GATEWAY considers using former W.P. Rose location for maintenance
By Steve Herring
Published in News on May 15, 2009 1:46 PM
Talks are under way between the Goldsboro-Wayne Transportation Authority and the owners of the old W.P. Rose site north of downtown for possible use as a maintenance facility for the authority's GATEWAY vehicles.
The site was discussed first during a Thursday afternoon session of the Union Station study steering committee and then at the GATEWAY Transportation Service Plan steering committee meeting.
No specifics or prices were mentioned during the discussions after committee members were informed that a reporter was in the audience.
Meanwhile, the Union Station group looked at several striping options for Carolina Street and at how the long-gone portico at the station could be folded into the project.
Once completed, Union Station will be home to rail traffic as well as bus traffic from GATEWAY and Greyhound.
Both meetings were conducted by Greg Saur and George Alexiou of Martin, Alexiou, Bryson, project consultants.
After looking at the options, it was decided to leave the curbing as it is along Carolina Street and to provide parallel parking along the street next to the station.
"It would be eight feet wide for parking and 12-foot travel ways," Saur said. "The plan is once the rail is in operation, the crossing at Mulberry Street will be closed. No longer will you be able to access the next street from Mulberry.
"One idea we are investigating is to utilize some of the railroad right of way to actually build a bus-only access road that would go out to Ash Street therefore taking bus traffic off Carolina and the residential area."
Saur said the portico foundation had been found. He said he did not know how long it had been missing from the station, although it was missing in historical photos taken in the 1950s.
Options are being considered that utilize the portico, while in others it would not be used. There is, he said, "a strong desire" to use the portico in the historical restoration.
The concern is that because of traffic space constraints a portico could impede pedestrian traffic since the portico would be close to the entrance to Union Station.
"It is probably an architectural issue at this point," he said.
Saur noted that GATEWAY currently operates out of an old 'firehouse" making it "less than ideal for maintenance."
The Rose property has an existing office building and an area that could accommodate three to four full-size buses. The property is bordered by Grantham, James and Holly streets and an unnamed street.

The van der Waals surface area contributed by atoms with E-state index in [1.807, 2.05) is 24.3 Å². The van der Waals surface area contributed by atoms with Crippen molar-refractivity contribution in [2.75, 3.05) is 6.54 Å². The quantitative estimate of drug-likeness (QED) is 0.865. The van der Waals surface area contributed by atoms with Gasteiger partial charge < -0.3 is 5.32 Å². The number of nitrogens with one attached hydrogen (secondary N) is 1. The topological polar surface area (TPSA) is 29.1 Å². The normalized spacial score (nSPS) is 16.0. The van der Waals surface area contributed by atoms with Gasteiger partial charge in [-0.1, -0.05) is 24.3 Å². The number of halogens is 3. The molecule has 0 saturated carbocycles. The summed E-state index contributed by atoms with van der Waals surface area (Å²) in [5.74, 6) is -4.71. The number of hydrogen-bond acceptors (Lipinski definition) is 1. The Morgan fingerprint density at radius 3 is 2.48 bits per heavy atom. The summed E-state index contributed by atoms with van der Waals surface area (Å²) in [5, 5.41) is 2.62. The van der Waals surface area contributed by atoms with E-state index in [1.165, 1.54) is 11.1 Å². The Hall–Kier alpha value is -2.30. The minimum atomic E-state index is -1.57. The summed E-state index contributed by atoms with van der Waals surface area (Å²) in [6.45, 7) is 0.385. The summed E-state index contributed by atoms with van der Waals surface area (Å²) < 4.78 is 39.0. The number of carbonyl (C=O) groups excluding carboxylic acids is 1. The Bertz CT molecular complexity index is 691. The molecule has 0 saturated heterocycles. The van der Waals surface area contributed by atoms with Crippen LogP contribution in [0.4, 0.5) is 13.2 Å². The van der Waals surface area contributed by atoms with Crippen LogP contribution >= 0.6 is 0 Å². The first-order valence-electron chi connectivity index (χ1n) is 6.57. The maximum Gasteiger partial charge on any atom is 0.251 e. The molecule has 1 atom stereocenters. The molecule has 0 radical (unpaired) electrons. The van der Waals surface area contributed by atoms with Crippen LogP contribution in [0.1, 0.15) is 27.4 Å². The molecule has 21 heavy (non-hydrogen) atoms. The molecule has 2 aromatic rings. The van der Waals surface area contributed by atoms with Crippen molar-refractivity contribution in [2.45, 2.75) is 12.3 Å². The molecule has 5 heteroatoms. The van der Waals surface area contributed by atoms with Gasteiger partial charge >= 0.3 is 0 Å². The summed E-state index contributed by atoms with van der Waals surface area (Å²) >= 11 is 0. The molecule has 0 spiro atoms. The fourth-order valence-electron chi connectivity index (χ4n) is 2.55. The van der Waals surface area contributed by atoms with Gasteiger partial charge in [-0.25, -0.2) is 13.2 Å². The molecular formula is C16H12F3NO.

Located adjacent to the property is an old concrete plant site that might also could be purchased to expand the property.
Saur recommended that more environmental study be completed before the deal is finalized. However, he said it is a "good deal" and suggested negotiations continue.
The site has room for a fuel island, parking for buses and a wash station, Saur said.
Saur also presented a PowerPoint presentation outlining the goals of the service plan study and results of a recent rider survey.
The purpose of the plan, he said, is to better serve the county's existing and future transit needs. It will develop a five-year short-range plan, a 10-year mid-range plan and a 20-year long-range plan.
Survey results for the most part indicate that riders are pleased with the services, hours and routes offered by GATEWAY.
Suggestions include a student or monthly pass as well as extending hours on Saturday.
GATEWAY Director Alan Stubbs said part-time drivers are used for the evening routes. Extending the operating hours would make them full-time employees and require a benefits package which would be "costly," he said.
Safety also could be an issue, he said. For example, it gets dark early in the winter and "we run in some pretty tough places. I don't know if the riders or drivers would feel safe."
Stubbs also had problems with issuing unlimited ride passes.
Someone could buy one then pass it around to other riders, he said.
Saur said the next steering committee meeting would be held within the next two months.
Also, the second of two public meetings will be held in July.
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